Men hunted in one- or two-person sealskin kayaks. Occasionally, several might be lashed together to form a raft. Umiaks were larger, skin-covered open boats. Dogs pulled wooden sleds, the whalebone or wood runners of which were covered with ice. Dogs also carried small packs during seasonal travel.
Women sewed most clothing from caribou skins, although sealskins were commonly used on boots. Apparel included men's long, gut sealing coats and light swallowtail ceremonial coats. The people wore a double skin suit in the winter and only the inner layer in the summer. Most men's parkas had a long flap in the back; the woman's had two long, narrow flaps. Women's clothing featured large shoulders and hoods for accommodating infants as well as one-piece, attached leggings and boots. They wore high caribou skin and sealskin boots containing square pouches. Men wore small loon beak dancing caps with weasel skin tassels. They sometimes shaved their foreheads. Both sexes wore tattoos and ivory or bone snow goggles.
The people encountered Scottish whalers early in the nineteenth century. Eventually, Scottish celebrations partly supplanted traditional ones. By the time American whalers arrived in the 1860s, the Igluliks had acquired whaleboats, guns, iron items, tea, and tobacco. Later in the century, the people became involved with fox trapping and musk ox hunting. They also intermarried with non-Natives and acquired high rates of alcoholism and venereal disease.
Regular contact with other Inuits, such as the Netsiliks, was established at local trading posts and missions. These arrived in the early twentieth century, as did a permanent presence of the Royal Canadian Mounted Police (RCMP). Improved medical care followed these inroads of non-Native influence.
The far north took on strategic importance during the Cold War, about the same time that vast mineral reserves became known and technologically possible to exploit. These developments encouraged population movements. Also, as non-Natives increased their influence, such aspects of traditional culture as shamanism and wife exchange began to disappear. In 1954, the federal Department of Northern Affairs and Natural Resources officially encouraged the Inuits to abandon nomadic life. It built housing developments, schools, and clinics. Local political decisions were made by a community council subject to non-Native approval and review.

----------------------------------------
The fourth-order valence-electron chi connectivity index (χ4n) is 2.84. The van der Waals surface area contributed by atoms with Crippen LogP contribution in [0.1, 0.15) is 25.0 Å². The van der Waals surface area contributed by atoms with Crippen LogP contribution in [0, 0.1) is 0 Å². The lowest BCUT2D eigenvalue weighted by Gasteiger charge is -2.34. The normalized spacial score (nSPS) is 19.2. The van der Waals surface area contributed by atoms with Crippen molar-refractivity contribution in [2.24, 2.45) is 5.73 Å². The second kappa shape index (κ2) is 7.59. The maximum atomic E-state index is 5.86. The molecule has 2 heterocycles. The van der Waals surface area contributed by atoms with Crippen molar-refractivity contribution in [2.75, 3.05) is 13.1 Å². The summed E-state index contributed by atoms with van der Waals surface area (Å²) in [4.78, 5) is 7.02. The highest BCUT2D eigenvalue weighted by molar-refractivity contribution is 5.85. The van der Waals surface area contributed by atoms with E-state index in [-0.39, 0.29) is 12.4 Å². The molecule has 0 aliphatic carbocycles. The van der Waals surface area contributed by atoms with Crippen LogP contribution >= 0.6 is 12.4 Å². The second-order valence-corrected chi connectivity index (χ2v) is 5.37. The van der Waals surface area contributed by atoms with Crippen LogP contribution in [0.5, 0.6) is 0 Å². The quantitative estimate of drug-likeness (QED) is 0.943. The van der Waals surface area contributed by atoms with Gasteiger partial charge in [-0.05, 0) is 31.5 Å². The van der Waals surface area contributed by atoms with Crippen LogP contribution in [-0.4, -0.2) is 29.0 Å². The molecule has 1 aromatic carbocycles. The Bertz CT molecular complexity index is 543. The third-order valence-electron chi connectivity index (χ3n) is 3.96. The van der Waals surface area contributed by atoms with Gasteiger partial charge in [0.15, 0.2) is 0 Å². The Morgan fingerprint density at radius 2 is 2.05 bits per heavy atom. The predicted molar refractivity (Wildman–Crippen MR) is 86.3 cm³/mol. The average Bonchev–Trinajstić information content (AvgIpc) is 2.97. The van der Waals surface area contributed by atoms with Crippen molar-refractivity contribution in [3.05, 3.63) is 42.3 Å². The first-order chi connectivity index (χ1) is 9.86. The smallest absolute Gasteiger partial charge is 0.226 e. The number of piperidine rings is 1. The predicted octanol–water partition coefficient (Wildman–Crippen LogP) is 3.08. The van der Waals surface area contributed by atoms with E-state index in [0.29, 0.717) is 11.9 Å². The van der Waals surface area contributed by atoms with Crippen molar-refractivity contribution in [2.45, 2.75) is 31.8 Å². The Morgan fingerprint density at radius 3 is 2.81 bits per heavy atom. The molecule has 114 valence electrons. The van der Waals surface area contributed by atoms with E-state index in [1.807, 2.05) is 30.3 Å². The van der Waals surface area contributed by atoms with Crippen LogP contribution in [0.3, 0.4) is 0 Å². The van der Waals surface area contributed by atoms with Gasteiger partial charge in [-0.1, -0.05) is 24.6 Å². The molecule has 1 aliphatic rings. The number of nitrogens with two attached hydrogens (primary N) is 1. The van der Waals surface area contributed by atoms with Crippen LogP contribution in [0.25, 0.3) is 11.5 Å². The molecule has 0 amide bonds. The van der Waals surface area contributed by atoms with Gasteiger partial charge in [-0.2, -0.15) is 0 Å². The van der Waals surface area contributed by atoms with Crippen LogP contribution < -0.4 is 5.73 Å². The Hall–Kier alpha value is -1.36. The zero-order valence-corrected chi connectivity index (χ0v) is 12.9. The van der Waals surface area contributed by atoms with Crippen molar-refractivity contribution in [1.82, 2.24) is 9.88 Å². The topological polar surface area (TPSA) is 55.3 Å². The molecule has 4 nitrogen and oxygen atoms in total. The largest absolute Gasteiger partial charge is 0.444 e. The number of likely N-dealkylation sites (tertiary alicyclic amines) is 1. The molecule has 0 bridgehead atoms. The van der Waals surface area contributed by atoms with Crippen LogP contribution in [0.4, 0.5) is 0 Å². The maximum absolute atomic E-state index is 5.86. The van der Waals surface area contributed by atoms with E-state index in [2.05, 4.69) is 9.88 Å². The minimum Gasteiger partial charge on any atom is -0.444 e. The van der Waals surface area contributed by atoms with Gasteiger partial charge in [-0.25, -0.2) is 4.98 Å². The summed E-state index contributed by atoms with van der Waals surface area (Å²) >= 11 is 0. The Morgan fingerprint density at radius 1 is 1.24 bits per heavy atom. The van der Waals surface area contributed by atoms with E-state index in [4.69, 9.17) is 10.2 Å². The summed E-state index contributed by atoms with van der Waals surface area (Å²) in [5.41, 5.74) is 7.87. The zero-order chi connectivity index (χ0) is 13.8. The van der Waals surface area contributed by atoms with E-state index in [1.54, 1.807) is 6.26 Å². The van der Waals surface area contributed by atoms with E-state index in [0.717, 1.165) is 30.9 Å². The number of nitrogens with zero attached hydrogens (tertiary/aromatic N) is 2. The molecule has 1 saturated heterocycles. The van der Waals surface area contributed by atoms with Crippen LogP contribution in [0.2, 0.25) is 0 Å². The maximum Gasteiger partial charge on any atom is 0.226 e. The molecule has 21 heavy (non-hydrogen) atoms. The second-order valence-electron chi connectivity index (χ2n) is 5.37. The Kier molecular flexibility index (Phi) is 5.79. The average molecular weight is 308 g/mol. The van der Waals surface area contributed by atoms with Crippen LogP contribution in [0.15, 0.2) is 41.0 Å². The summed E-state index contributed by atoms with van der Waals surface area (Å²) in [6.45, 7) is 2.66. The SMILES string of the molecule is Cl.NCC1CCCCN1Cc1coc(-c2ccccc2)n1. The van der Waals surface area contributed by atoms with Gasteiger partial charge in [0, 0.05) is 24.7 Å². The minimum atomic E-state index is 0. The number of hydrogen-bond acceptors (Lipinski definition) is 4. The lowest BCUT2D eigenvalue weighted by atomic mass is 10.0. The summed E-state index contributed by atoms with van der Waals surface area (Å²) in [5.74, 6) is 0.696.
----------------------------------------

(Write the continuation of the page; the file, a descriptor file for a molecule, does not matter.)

The snowmobile, introduced in the early 1960s, increased the potential trapping and hunting area and diminished the need for meat (fewer dogs to feed). Such employment as the Inuits could obtain was generally unskilled and menial. With radical diet changes (including flour and sugar), the adoption of a sedentary life, and the appearance of drugs and alcohol, the people's health declined markedly.
The Baffin Regional Association was formed to press for political rights. In 1993, the Tungavik Federation of Nunavut (TFN), an outgrowth of the Inuit Tapirisat of Canada (ITC), signed an agreement with Canada providing for the establishment in 1999 of a new, mostly Inuit, territory on roughly 36,000 square kilometers of land, including Baffin Island.
The people never abandoned their land, which is still central to their identity. Traditional and modern coexist, sometimes uneasily, for many Inuits. Although people use television (there is even radio and television programming in Inuktitut), snowmobiles, and manufactured items, women also carry babies in the traditional hooded parkas, chew caribou skin to make it soft, and use the semilunar knives to cut seal meat. Full-time doctors are rare in the communities. Housing is often of poor quality. Most people are Christians. Culturally, although many stabilizing patterns of traditional culture have been destroyed, many remain. Many people live as members of extended families. Adoption is widely practiced. Decisions are often made by consensus. However, with access to the world at large, social problems, including substance abuse and suicide among the young, have increased. Fewer than half of the people finish high school.
Politically, community councils have gained considerably more autonomy over the past decade or two. There is also a significant Inuit presence in the Northwest Territories legislative assembly and some presence at the federal level. The disastrous effects of government-run schools have been mitigated to some degree by local control of education, including more culturally relevant curricula in schools. Many people still speak Inuktitut, which is also taught in most schools, especially in the earlier grades. Children attend school in their community through grade nine; the high school is in Frobisher Bay. Adult education is also available.